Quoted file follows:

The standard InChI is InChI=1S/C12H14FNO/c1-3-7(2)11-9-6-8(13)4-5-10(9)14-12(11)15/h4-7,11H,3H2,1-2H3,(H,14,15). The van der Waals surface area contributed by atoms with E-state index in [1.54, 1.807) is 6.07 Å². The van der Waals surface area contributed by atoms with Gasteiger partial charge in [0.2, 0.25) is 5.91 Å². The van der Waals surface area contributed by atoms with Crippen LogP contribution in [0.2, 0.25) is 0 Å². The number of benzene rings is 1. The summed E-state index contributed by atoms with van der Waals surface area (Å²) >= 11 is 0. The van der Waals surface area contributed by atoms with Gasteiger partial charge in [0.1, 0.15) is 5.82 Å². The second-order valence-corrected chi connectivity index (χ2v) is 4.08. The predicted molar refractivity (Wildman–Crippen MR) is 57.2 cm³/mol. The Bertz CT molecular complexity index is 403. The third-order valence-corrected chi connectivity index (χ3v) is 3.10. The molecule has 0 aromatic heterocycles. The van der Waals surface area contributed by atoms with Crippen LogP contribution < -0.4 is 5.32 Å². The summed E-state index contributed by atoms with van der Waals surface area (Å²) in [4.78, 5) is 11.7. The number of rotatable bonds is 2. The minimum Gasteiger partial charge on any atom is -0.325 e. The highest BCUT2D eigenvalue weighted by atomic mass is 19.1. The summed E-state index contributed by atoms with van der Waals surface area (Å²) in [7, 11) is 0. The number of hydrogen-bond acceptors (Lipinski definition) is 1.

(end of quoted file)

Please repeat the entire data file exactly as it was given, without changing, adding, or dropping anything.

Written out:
The standard InChI is InChI=1S/C12H14FNO/c1-3-7(2)11-9-6-8(13)4-5-10(9)14-12(11)15/h4-7,11H,3H2,1-2H3,(H,14,15). The van der Waals surface area contributed by atoms with E-state index in [1.54, 1.807) is 6.07 Å². The van der Waals surface area contributed by atoms with Gasteiger partial charge in [0.2, 0.25) is 5.91 Å². The van der Waals surface area contributed by atoms with Crippen LogP contribution in [0.2, 0.25) is 0 Å². The number of benzene rings is 1. The summed E-state index contributed by atoms with van der Waals surface area (Å²) >= 11 is 0. The van der Waals surface area contributed by atoms with Gasteiger partial charge in [0.1, 0.15) is 5.82 Å². The second-order valence-corrected chi connectivity index (χ2v) is 4.08. The predicted molar refractivity (Wildman–Crippen MR) is 57.2 cm³/mol. The Bertz CT molecular complexity index is 403. The third-order valence-corrected chi connectivity index (χ3v) is 3.10. The molecule has 0 aromatic heterocycles. The van der Waals surface area contributed by atoms with Crippen LogP contribution < -0.4 is 5.32 Å². The summed E-state index contributed by atoms with van der Waals surface area (Å²) in [4.78, 5) is 11.7. The number of rotatable bonds is 2. The minimum Gasteiger partial charge on any atom is -0.325 e. The highest BCUT2D eigenvalue weighted by atomic mass is 19.1. The summed E-state index contributed by atoms with van der Waals surface area (Å²) in [7, 11) is 0. The number of hydrogen-bond acceptors (Lipinski definition) is 1.